Training for anything can be tough both mentally and physically. It won’t happen overnight. When you train for a marathon (or even a half-marathon), the idea is to gradually build strength and endurance in order to reduce the strain and impact that long-distance running has on your various metabolisms. Without the proper training these activities can be dangerous! This is what happens to your body when running a marathon without the proper training.
- Injury. It’s almost unavoidable under these conditions. The sudden increase in physical activity will result in colossal strain on your muscles, bones, tendons, and ligaments. Repetitive activity done without providing your body the time it needs to build itself up can result in the degradation of any of these important mechanical body parts.
You will feel the pain in your muscles first. They will ache. Many people mistakenly believe lactic acid builds up to cause this pain, but the truth is that damage is done to muscle tissue when they are forced to work harder. The same is true for bones, tendons, and ligaments. They can wear down if you don’t build them up slowly over weeks and months. Bone density can be severely impacted.
- Blisters. Technically an injury, but part of the reason you’ll get blisters is because you aren’t accustomed to using your footwear to run or walk long distances. You’ll want to break them in over time. Another reason blisters form is because your feet aren’t dry. The friction between your footwear and wet feet creates heat, which in turn damages multiple skin layers and causes serum to collect beneath the now dead outer layer.
- Hallucinations. You might not expect such a high level of mental decline, but it happens to those who aren’t properly prepared for the rigors of a marathon. Most unfit human specimens can handle about thirteen miles before they experience true mental fatigue, but 26 miles? That’s something else entirely. You might start to see bright colors, objects that aren’t really there, or experience forgetfulness. This is because the data-processing that occurs between the eyes and the brain is severely broken down in these circumstances.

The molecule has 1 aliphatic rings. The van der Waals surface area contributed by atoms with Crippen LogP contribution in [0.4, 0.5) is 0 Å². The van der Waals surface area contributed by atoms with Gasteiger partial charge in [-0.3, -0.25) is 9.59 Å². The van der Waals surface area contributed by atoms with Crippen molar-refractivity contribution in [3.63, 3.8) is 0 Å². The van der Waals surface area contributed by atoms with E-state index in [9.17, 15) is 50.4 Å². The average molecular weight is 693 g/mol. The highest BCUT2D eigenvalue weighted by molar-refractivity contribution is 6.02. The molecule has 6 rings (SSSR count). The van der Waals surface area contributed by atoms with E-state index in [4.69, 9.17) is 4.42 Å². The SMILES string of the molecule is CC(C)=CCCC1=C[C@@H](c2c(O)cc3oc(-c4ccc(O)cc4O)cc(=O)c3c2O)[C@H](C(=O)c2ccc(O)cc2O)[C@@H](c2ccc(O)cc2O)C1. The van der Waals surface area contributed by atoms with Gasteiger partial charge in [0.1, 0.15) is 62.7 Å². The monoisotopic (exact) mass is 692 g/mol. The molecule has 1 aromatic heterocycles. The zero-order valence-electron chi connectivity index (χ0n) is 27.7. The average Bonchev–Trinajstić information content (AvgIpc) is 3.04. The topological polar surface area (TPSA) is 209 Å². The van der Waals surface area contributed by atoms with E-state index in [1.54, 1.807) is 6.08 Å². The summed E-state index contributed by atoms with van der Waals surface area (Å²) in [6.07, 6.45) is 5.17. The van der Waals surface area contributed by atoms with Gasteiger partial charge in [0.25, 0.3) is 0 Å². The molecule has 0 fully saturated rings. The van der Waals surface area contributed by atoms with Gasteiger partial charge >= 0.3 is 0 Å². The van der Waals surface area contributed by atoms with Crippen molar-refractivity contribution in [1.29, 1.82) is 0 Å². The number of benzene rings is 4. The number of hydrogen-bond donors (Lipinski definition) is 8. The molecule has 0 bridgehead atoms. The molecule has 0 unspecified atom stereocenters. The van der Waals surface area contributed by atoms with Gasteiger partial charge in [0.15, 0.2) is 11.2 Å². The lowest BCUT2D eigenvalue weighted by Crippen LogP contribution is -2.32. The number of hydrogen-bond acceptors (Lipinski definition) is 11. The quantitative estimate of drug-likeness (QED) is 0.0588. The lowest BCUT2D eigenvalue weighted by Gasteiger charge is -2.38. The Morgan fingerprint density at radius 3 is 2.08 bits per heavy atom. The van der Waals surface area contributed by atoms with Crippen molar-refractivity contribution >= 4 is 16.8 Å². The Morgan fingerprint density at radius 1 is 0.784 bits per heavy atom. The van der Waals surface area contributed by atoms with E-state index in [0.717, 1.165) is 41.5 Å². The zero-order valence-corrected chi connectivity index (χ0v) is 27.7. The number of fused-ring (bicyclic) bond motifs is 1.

- Reduced Immune System. When your body is struggling to keep up with the strain, you might experience heart scarring, a weakened thyroid gland, weakened adrenal glands, and more. After the race is over, you might experience infection more easily (especially infections of the respiratory system) and osteoarthritis at a younger age. Even running one marathon without proper training can change your life for the worse.
- Temperature Regulation. Your body may also have a difficult time regulating temperature. This can be especially dangerous if running in even mild weather when there is a slight wind chill, because hypothermia can set in quickly. Those who aren’t accustomed to strenuous physical activity may not sweat as easily. Although it sounds counter-intuitive, athletes produce sweat more quickly than the rest of us. Their bodies adapt and learn to recognize when it might be necessary to start cooling the body.